promotion, it covered Europe and it covered reform. What we have
been able to do and what the Spending Review White Paper prescribed
that we should do is to increase our work in China, increase our
work in Russia and to extend our work through information communications
technology. We have been able to start the work on what we call
the knowledge and learning centres which is the bid we put in
and we are going to be operating a pilot for that in India. We
should have liked to have done more in those areas. We have not
been able to fund those to the extent that we should have liked
to have done. We also have not been able to do more work in protecting
UK science and technology, which we see as a priority. We have
not been able to do as much in education exports promotion as
we should have liked to have done. We wanted to do more work in
south Asia, reform and linkages there, and supporting reform in
Latin America. We have been able to do some of the other things
which are very much part of the strategy, such as strengthening
our ties with Iran and with Libya. We have now set up offices
in both those countries but that is part of the strategy and we
were not able to use the spending review money specifically for
that. The other item was a joint proposal with the BBC World Service
for centres for English language learning support. We are going
to be piloting the first of those in China and we should have
liked to have gone at a faster rate with those because we think
that has huge potential for English language teaching around the
world, but we have had to go at a slower rate because we did not
get the full amount we sought. Having said that, the spending
review has been very helpful in implementing the strategy, but
the strategy would have gone ahead even if we had got half as
much or twice as much.
27. I shall come back to how you are going to
spend the £26 million additional funds you have received
but following that last reply surely it must be the case that
if you had had the whole of the £53 million it would not
just have been a matter of being able to spend at the rate you
wanted on the programmes you wanted in the countries you have
referred to. Presumably if you had had the whole of the £53
million there would have been a whole clutch of countries where
you would have been able to establish a presence, or a very much
more significant presence than you have now? Could you illustrate
for us what countries, if you had had the whole of the £53
million, would now be having a British Council presence over the
next three years compared to what will actually be the case?
(Mr Green) Beyond opening up in Iran and in Libya,
which we had specified in the submission, we were not proposing
to open up in more countries. In fact The British Council was
overstretched. We have increased the size of our network since
1979 by 40 per cent and the increase in grant-in-aid over that
period has been 10 per cent. We did not feel we were in a position
to be opening up in more countries; that was not going to be the
strategy for us. There was a whole raft of other things in the
submission which we should ideally have liked to have done and
which will now have to wait. We have been able to do some of those
through the shifting of resources and the implementation of the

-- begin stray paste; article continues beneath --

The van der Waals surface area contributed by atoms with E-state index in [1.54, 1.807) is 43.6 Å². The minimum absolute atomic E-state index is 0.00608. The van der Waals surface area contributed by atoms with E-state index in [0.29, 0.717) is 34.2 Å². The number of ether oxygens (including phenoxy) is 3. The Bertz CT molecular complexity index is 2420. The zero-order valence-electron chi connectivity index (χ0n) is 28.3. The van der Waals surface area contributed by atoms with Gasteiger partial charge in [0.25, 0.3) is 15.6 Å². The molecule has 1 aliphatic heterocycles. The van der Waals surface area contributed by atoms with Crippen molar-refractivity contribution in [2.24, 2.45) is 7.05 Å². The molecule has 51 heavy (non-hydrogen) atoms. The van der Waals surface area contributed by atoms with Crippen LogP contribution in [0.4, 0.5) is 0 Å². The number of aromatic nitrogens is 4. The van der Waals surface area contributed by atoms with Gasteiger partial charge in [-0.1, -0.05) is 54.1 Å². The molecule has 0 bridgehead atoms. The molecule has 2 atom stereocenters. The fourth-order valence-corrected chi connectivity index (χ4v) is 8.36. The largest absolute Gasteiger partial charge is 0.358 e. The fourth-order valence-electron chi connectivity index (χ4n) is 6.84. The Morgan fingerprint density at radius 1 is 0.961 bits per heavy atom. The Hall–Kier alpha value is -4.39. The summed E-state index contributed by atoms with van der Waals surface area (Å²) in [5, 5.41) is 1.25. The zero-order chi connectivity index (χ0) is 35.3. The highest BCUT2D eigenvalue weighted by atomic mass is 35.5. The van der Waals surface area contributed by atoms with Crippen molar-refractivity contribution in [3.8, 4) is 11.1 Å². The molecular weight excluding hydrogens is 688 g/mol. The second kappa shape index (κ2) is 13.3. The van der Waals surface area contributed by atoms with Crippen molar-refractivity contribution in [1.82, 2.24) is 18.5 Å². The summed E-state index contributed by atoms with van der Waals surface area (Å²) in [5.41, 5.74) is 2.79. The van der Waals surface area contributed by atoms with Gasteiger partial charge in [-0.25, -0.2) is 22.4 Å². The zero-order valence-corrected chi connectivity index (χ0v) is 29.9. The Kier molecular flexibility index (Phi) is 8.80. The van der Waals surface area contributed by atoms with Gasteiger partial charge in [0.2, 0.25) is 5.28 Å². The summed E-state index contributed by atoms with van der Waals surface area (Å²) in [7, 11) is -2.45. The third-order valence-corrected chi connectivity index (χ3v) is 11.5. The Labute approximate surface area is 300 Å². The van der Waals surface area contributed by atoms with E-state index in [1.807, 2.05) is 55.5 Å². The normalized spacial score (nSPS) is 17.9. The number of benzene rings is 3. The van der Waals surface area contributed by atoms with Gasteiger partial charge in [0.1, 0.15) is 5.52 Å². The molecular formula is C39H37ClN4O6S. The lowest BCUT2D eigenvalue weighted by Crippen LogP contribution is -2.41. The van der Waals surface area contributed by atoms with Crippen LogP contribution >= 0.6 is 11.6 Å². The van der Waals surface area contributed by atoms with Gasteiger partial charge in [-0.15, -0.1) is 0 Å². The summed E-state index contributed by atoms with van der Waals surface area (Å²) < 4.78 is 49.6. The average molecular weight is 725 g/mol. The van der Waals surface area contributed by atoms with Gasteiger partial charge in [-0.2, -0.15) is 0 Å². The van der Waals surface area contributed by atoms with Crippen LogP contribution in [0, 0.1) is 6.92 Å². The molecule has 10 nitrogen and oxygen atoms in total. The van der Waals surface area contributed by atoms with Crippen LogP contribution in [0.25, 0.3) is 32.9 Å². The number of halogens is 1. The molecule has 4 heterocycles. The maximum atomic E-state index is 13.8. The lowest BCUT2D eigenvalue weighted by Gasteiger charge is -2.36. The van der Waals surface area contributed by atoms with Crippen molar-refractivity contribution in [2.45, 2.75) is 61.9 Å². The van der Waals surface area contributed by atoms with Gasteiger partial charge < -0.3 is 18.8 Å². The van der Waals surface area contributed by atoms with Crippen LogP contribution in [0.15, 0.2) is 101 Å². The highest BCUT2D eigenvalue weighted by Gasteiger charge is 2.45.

28. Are you saying to us that if you had got
the £53 million you would not have continued your offices
in countries like Ecuador which you had to withdraw from and in
the African countries you have had to withdraw from?
(Mr Green) No, I think we would not. The strategy
makes sense for The British Council long term. Yes, we would have
stuck with those closures.
29. On the other side of the coin, the £26
million, and again in as country-specific terms as you can, can
you give the Committee a quick factual perspective on where that
£26 million is going in country and in project and objective
(Mr Green) Certainly. It is going to focus on strengthening
our operations in China, it is going to strengthen our operations
in Russia. We are going to extend the network from currently 12
centres now to 18 centres across Russia, so a stronger presence
in both of those countries. It is also going to help us with the
information/communications/technology area which we need to invest
in and in particular I mentioned the knowledge and learning centres
and CELLS, the Centres for English Language Learning Support.
We see those as something which will help globally. They will
not be particularly related to countries in the longer term although
initially we are going to be piloting in India for the KLCs, Knowledge
and Learning Centres, and in China for the CELLS project. A Knowledge
and Learning Centre is a centre which will be state of the art
and will have very good connectivity, something we are working
on with the World Bank and in partnership with them and they will
help with the connectivity through their satellite links at reduced
cost to us. It will have video conferencing. It will have seminar
rooms and will be a centre for knowledge and learning, particularly
for young professionals and the younger audience we are seeking
30. Are you suggesting with wide access from
outside the country in which it is actually located? How widely
will the Indian one be accessible? Well beyond India? Worldwide?
(Mr Green) Eventually the information we produce for
the web and services we are able to produce over the web will
certainly become global services, yes. The three really key elements
were China, Russia and the investment in electronic services and
new media in order to reach many more people across the world
and to complement our face to face interactions with people through
information which can be disseminated across the web. That may
be information about opportunities for education and education
provision in this country, or it may be to do with governance
and human rights information where people can plug into the latest
information on particular topics.
31. The strategy includes re-allocating resources